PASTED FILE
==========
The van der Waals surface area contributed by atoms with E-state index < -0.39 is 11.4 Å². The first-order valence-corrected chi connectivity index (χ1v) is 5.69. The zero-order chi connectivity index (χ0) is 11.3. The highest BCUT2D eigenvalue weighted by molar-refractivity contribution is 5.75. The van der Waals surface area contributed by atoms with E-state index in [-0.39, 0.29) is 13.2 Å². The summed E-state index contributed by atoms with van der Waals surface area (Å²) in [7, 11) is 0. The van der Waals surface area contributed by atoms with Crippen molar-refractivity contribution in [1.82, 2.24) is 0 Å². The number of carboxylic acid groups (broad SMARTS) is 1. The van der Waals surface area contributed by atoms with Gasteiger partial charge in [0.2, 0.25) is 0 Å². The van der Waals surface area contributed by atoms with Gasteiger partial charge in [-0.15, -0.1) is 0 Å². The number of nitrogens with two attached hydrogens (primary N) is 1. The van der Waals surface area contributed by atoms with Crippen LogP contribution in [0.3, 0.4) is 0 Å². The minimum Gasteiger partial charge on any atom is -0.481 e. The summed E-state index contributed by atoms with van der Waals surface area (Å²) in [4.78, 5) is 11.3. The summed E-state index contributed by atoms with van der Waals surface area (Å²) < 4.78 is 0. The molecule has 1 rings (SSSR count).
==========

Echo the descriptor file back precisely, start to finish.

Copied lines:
The van der Waals surface area contributed by atoms with E-state index < -0.39 is 11.4 Å². The first-order valence-corrected chi connectivity index (χ1v) is 5.69. The zero-order chi connectivity index (χ0) is 11.3. The highest BCUT2D eigenvalue weighted by molar-refractivity contribution is 5.75. The van der Waals surface area contributed by atoms with E-state index in [-0.39, 0.29) is 13.2 Å². The summed E-state index contributed by atoms with van der Waals surface area (Å²) in [7, 11) is 0. The van der Waals surface area contributed by atoms with Crippen molar-refractivity contribution in [1.82, 2.24) is 0 Å². The number of carboxylic acid groups (broad SMARTS) is 1. The van der Waals surface area contributed by atoms with Gasteiger partial charge in [0.2, 0.25) is 0 Å². The van der Waals surface area contributed by atoms with Gasteiger partial charge in [-0.15, -0.1) is 0 Å². The number of nitrogens with two attached hydrogens (primary N) is 1. The van der Waals surface area contributed by atoms with Crippen LogP contribution in [0.3, 0.4) is 0 Å². The minimum Gasteiger partial charge on any atom is -0.481 e. The summed E-state index contributed by atoms with van der Waals surface area (Å²) in [4.78, 5) is 11.3. The summed E-state index contributed by atoms with van der Waals surface area (Å²) < 4.78 is 0. The molecule has 1 rings (SSSR count).